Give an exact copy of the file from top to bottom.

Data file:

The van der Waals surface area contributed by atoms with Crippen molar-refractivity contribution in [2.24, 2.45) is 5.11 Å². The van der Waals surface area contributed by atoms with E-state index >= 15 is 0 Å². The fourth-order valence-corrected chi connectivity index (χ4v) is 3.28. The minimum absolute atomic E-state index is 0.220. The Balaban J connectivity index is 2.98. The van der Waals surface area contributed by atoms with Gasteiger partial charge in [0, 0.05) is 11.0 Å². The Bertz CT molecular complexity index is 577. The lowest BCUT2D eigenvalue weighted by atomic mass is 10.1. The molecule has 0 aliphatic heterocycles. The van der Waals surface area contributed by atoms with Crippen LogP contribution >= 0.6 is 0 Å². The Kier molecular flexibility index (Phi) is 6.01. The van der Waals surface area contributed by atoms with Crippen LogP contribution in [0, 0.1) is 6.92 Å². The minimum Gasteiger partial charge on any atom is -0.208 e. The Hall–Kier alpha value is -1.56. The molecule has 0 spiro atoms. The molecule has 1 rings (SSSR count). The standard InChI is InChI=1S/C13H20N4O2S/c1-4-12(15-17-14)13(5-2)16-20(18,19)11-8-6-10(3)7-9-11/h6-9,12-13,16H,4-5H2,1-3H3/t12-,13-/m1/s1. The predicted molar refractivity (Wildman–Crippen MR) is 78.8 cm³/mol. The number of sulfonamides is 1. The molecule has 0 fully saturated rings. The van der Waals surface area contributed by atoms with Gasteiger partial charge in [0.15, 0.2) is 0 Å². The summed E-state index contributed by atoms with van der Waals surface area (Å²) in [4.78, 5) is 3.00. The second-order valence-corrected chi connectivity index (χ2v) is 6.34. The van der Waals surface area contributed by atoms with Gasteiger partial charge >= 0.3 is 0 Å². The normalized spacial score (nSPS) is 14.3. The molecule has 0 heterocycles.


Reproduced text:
The van der Waals surface area contributed by atoms with Crippen molar-refractivity contribution in [2.24, 2.45) is 5.11 Å². The van der Waals surface area contributed by atoms with E-state index >= 15 is 0 Å². The fourth-order valence-corrected chi connectivity index (χ4v) is 3.28. The minimum absolute atomic E-state index is 0.220. The Balaban J connectivity index is 2.98. The van der Waals surface area contributed by atoms with Gasteiger partial charge in [0, 0.05) is 11.0 Å². The Bertz CT molecular complexity index is 577. The lowest BCUT2D eigenvalue weighted by atomic mass is 10.1. The molecule has 0 aliphatic heterocycles. The van der Waals surface area contributed by atoms with Crippen LogP contribution >= 0.6 is 0 Å². The Kier molecular flexibility index (Phi) is 6.01. The van der Waals surface area contributed by atoms with Crippen LogP contribution in [0, 0.1) is 6.92 Å². The minimum Gasteiger partial charge on any atom is -0.208 e. The Hall–Kier alpha value is -1.56. The molecule has 0 spiro atoms. The molecule has 1 rings (SSSR count). The standard InChI is InChI=1S/C13H20N4O2S/c1-4-12(15-17-14)13(5-2)16-20(18,19)11-8-6-10(3)7-9-11/h6-9,12-13,16H,4-5H2,1-3H3/t12-,13-/m1/s1. The predicted molar refractivity (Wildman–Crippen MR) is 78.8 cm³/mol. The number of sulfonamides is 1. The molecule has 0 fully saturated rings. The van der Waals surface area contributed by atoms with Gasteiger partial charge in [0.15, 0.2) is 0 Å². The summed E-state index contributed by atoms with van der Waals surface area (Å²) in [4.78, 5) is 3.00. The second-order valence-corrected chi connectivity index (χ2v) is 6.34. The van der Waals surface area contributed by atoms with Gasteiger partial charge >= 0.3 is 0 Å². The normalized spacial score (nSPS) is 14.3. The molecule has 0 heterocycles.